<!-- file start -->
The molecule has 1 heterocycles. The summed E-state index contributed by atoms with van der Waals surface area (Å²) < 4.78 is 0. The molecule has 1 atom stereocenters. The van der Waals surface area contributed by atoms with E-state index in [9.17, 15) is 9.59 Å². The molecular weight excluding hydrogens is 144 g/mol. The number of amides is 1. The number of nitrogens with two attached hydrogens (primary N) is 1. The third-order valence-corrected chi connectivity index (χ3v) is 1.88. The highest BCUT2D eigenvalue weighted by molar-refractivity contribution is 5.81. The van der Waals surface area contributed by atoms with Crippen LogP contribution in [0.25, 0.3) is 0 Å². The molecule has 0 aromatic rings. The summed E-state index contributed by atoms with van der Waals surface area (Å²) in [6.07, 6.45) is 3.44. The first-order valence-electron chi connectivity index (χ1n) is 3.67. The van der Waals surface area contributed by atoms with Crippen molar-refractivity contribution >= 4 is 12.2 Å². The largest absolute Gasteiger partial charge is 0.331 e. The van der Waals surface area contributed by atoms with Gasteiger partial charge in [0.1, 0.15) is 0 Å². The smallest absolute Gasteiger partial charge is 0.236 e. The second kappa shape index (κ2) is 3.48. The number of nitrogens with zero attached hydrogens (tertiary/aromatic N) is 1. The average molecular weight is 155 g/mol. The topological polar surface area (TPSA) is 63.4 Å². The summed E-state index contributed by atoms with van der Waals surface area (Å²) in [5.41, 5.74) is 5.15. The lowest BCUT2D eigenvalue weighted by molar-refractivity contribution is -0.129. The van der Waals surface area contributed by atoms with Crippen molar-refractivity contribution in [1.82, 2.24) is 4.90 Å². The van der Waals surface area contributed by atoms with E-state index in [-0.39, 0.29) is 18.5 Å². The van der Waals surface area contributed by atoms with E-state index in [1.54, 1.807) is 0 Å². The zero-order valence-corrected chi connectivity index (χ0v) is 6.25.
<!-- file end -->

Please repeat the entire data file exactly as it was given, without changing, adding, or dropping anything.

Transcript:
The molecule has 1 heterocycles. The summed E-state index contributed by atoms with van der Waals surface area (Å²) < 4.78 is 0. The molecule has 1 atom stereocenters. The van der Waals surface area contributed by atoms with E-state index in [9.17, 15) is 9.59 Å². The molecular weight excluding hydrogens is 144 g/mol. The number of amides is 1. The number of nitrogens with two attached hydrogens (primary N) is 1. The third-order valence-corrected chi connectivity index (χ3v) is 1.88. The highest BCUT2D eigenvalue weighted by molar-refractivity contribution is 5.81. The van der Waals surface area contributed by atoms with Crippen LogP contribution in [0.25, 0.3) is 0 Å². The molecule has 0 aromatic rings. The summed E-state index contributed by atoms with van der Waals surface area (Å²) in [6.07, 6.45) is 3.44. The first-order valence-electron chi connectivity index (χ1n) is 3.67. The van der Waals surface area contributed by atoms with Crippen molar-refractivity contribution >= 4 is 12.2 Å². The largest absolute Gasteiger partial charge is 0.331 e. The van der Waals surface area contributed by atoms with Gasteiger partial charge in [0.1, 0.15) is 0 Å². The smallest absolute Gasteiger partial charge is 0.236 e. The second kappa shape index (κ2) is 3.48. The number of nitrogens with zero attached hydrogens (tertiary/aromatic N) is 1. The average molecular weight is 155 g/mol. The topological polar surface area (TPSA) is 63.4 Å². The summed E-state index contributed by atoms with van der Waals surface area (Å²) in [5.41, 5.74) is 5.15. The lowest BCUT2D eigenvalue weighted by molar-refractivity contribution is -0.129. The van der Waals surface area contributed by atoms with Crippen molar-refractivity contribution in [1.82, 2.24) is 4.90 Å². The van der Waals surface area contributed by atoms with E-state index in [-0.39, 0.29) is 18.5 Å². The van der Waals surface area contributed by atoms with E-state index in [1.54, 1.807) is 0 Å². The zero-order valence-corrected chi connectivity index (χ0v) is 6.25.